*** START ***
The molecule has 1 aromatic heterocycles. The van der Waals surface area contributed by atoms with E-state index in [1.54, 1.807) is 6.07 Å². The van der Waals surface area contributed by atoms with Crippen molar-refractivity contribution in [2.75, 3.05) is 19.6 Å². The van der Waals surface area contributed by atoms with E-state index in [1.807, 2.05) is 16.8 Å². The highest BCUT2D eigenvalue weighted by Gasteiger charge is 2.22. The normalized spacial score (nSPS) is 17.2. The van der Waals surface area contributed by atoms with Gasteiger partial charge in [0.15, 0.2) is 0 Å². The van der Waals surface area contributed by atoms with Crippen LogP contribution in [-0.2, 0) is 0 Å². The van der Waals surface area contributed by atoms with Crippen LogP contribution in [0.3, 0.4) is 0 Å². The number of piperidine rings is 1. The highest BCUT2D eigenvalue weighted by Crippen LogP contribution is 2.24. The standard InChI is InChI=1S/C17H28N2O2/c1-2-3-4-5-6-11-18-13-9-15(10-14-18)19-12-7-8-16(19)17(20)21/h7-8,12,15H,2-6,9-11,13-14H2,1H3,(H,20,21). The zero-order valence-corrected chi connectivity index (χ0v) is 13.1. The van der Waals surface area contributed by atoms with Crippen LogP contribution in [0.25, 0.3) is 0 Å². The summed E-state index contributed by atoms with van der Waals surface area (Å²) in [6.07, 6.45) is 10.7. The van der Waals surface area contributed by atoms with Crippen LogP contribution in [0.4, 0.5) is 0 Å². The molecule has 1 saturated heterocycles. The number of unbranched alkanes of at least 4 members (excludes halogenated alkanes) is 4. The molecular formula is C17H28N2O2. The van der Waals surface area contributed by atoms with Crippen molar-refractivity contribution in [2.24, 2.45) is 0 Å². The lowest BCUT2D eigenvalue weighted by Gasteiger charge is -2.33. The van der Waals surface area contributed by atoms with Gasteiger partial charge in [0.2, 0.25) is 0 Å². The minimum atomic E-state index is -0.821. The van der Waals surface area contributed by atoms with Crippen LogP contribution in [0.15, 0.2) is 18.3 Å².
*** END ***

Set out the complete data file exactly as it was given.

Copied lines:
The molecule has 1 aromatic heterocycles. The van der Waals surface area contributed by atoms with E-state index in [1.54, 1.807) is 6.07 Å². The van der Waals surface area contributed by atoms with Crippen molar-refractivity contribution in [2.75, 3.05) is 19.6 Å². The van der Waals surface area contributed by atoms with E-state index in [1.807, 2.05) is 16.8 Å². The highest BCUT2D eigenvalue weighted by Gasteiger charge is 2.22. The normalized spacial score (nSPS) is 17.2. The van der Waals surface area contributed by atoms with Gasteiger partial charge in [0.15, 0.2) is 0 Å². The van der Waals surface area contributed by atoms with Crippen LogP contribution in [-0.2, 0) is 0 Å². The van der Waals surface area contributed by atoms with Crippen LogP contribution in [0.3, 0.4) is 0 Å². The number of piperidine rings is 1. The highest BCUT2D eigenvalue weighted by Crippen LogP contribution is 2.24. The standard InChI is InChI=1S/C17H28N2O2/c1-2-3-4-5-6-11-18-13-9-15(10-14-18)19-12-7-8-16(19)17(20)21/h7-8,12,15H,2-6,9-11,13-14H2,1H3,(H,20,21). The zero-order valence-corrected chi connectivity index (χ0v) is 13.1. The van der Waals surface area contributed by atoms with Crippen LogP contribution in [0.25, 0.3) is 0 Å². The summed E-state index contributed by atoms with van der Waals surface area (Å²) in [6.07, 6.45) is 10.7. The van der Waals surface area contributed by atoms with Crippen LogP contribution in [0.4, 0.5) is 0 Å². The molecule has 1 saturated heterocycles. The number of unbranched alkanes of at least 4 members (excludes halogenated alkanes) is 4. The molecular formula is C17H28N2O2. The van der Waals surface area contributed by atoms with Crippen molar-refractivity contribution in [2.24, 2.45) is 0 Å². The lowest BCUT2D eigenvalue weighted by Gasteiger charge is -2.33. The van der Waals surface area contributed by atoms with Gasteiger partial charge in [0.2, 0.25) is 0 Å². The minimum atomic E-state index is -0.821. The van der Waals surface area contributed by atoms with Crippen LogP contribution in [0.15, 0.2) is 18.3 Å².